of certain Pharisees, or converted Pharisees, who may have used "son" loosely.

      ALk's utilization of Mark's usages of the phrase rather than of Matthew's is
      but further indication of his preference for Mark and aversion towards
      Matthew, which gospel he nevertheless had in front of him since he needed to
      incorporate Matthean material that AMk had omitted. This was discussed
      previously in Part 2.

      7.a.2) Fulfillment Motif. "Matthew's ten (or eleven) introductory formulae
      ("this was to fulfill...") are not duplicated exactly in either Mark or
      Luke. Since both Mark and Luke use other introductory formulae (such as "it
      is written"), this shows that they too were interested in linking the life
      of Jesus to the OT. But would they omit all of Matthew's formulae? It is
      easier to believe that Matthew added them to his copy of Mark, in order to
      show to Jewish Christians that Jesus truly was the Christ. 'That the formula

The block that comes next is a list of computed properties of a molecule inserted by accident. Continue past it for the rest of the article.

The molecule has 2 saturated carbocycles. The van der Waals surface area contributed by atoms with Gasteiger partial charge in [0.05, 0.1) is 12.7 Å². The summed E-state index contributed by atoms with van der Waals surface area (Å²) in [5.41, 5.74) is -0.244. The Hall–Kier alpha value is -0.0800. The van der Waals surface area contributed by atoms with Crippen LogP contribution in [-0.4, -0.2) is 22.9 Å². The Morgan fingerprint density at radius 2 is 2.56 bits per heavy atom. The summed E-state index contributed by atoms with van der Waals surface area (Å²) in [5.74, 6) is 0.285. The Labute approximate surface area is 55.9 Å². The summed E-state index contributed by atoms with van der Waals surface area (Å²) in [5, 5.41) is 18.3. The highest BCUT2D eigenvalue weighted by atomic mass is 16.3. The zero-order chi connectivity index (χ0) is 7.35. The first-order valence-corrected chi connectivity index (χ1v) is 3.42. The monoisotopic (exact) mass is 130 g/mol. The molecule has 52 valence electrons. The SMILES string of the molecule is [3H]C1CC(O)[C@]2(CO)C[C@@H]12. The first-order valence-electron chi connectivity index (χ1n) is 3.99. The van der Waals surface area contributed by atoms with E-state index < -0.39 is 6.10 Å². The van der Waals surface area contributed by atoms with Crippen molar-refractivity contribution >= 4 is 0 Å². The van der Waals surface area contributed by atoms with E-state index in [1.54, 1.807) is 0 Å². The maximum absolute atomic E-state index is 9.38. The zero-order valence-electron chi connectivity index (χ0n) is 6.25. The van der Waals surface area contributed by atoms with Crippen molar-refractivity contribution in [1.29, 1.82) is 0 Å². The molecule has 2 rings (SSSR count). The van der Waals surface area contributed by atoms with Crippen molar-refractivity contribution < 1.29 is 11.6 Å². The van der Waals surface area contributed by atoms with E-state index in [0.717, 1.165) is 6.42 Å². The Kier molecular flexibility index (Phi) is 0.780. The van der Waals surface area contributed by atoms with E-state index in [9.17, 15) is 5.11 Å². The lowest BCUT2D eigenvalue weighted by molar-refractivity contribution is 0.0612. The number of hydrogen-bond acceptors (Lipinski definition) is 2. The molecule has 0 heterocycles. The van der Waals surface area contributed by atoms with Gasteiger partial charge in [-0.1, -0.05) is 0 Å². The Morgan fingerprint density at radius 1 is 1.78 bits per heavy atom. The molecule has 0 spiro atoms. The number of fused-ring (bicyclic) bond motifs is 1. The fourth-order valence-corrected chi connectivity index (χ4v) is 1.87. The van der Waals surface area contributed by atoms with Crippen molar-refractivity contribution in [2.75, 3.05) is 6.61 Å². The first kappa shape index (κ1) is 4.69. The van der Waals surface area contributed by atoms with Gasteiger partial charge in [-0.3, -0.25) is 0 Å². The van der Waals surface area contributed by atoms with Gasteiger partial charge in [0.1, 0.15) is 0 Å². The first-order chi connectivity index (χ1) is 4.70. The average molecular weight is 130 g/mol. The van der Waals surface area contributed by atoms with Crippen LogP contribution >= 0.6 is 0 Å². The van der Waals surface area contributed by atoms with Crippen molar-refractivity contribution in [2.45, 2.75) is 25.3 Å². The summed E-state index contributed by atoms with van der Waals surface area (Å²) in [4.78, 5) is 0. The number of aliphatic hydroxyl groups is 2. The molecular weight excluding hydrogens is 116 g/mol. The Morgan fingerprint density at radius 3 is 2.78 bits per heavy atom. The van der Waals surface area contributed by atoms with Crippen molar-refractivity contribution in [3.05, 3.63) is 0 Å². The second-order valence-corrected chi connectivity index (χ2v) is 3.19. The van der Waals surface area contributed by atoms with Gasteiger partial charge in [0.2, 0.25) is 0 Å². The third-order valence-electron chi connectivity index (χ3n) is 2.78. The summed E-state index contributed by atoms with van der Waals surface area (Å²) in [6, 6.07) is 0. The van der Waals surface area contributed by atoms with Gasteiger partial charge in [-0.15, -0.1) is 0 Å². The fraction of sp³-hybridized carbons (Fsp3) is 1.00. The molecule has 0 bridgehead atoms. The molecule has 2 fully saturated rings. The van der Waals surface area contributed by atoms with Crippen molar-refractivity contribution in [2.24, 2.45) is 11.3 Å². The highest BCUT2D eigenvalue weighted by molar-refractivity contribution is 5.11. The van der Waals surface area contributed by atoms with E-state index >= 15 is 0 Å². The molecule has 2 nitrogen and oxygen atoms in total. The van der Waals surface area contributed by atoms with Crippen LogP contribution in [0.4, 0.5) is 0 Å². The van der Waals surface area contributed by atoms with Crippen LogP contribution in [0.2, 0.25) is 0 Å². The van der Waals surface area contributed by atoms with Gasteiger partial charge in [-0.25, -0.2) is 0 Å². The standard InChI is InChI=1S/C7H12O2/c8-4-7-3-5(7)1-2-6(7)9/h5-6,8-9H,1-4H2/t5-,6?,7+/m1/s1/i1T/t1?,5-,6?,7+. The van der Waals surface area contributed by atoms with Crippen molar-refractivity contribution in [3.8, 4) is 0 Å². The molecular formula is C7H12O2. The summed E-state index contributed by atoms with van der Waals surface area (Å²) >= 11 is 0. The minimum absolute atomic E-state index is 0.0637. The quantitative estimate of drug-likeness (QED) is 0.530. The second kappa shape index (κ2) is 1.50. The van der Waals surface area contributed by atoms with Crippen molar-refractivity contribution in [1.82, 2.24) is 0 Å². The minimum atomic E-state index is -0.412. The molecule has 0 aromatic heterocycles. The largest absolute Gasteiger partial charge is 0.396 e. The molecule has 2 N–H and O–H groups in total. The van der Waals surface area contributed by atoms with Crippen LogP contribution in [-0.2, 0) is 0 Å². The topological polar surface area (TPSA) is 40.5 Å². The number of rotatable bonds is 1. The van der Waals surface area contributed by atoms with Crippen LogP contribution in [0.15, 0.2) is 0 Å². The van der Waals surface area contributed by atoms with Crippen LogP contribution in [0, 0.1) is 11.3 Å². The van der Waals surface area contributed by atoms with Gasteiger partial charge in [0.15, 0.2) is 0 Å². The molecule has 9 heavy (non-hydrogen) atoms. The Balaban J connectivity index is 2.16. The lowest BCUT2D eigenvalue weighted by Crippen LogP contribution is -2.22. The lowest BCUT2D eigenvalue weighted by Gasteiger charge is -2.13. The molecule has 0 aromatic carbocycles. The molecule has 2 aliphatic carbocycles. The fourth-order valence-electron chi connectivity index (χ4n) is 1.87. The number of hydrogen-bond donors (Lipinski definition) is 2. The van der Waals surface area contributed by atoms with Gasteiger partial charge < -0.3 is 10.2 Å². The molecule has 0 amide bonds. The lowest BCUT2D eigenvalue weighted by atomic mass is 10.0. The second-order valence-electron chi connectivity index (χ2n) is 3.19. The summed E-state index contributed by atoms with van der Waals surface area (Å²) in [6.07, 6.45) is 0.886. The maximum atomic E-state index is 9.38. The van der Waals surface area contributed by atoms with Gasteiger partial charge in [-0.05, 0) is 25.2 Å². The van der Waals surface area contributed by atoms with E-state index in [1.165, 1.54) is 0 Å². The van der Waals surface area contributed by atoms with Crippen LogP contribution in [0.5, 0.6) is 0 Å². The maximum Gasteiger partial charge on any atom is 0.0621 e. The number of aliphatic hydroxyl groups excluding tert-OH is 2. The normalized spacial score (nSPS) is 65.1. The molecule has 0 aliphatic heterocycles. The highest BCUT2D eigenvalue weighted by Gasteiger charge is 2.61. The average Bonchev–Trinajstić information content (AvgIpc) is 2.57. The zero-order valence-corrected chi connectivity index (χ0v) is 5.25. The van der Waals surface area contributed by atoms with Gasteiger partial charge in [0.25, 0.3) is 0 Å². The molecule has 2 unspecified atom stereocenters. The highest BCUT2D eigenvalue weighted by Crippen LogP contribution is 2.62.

quotations are secondary additions to the text is evident in Matthew 1:22;
      2:15,17,23; 4:14; 8:17; 12:17; 13:35; 21:4; and 27:9. These passages could
      all be simply excised from their context, and although we would be much
      poorer as a result, their omission would never be noticed.'" (Inner quote
      from Stein, p. 81 n.8.)

      This argument would obviously need to be totally rethought and recast upon
      realization that AMk and ALk had Hebraic Matthew in front of them, while the
      translator of Matthew had (Greek) Mark and Luke in front of him.

      None of the ten Matthean fulfilment passages cited have parallels in Mark or
      Luke, so Wallace must have been referring to others. These others are not
      couched in "fulfillment" language in either Matthew or their Markan or Lukan
      parallels. Hence I cannot make sense out of this particular argument of
      Wallace. Obviously if the ten cited introductory Mt verses were absent,
      their following scriptural content would be non-sensical, so Wallace must
      mean that the whole passage, formula and scripture both, could be excised
      without undue damage to the text. So I think his question should have been,
      why are these ten or eleven scriptural-citation passages missing from Mark
      and Luke if Matthew came first?

      This has already been answered in Parts 1 and 2. AMk wished to omit all he
      could for the several reasons I stated. ALk wished to follow Mark more than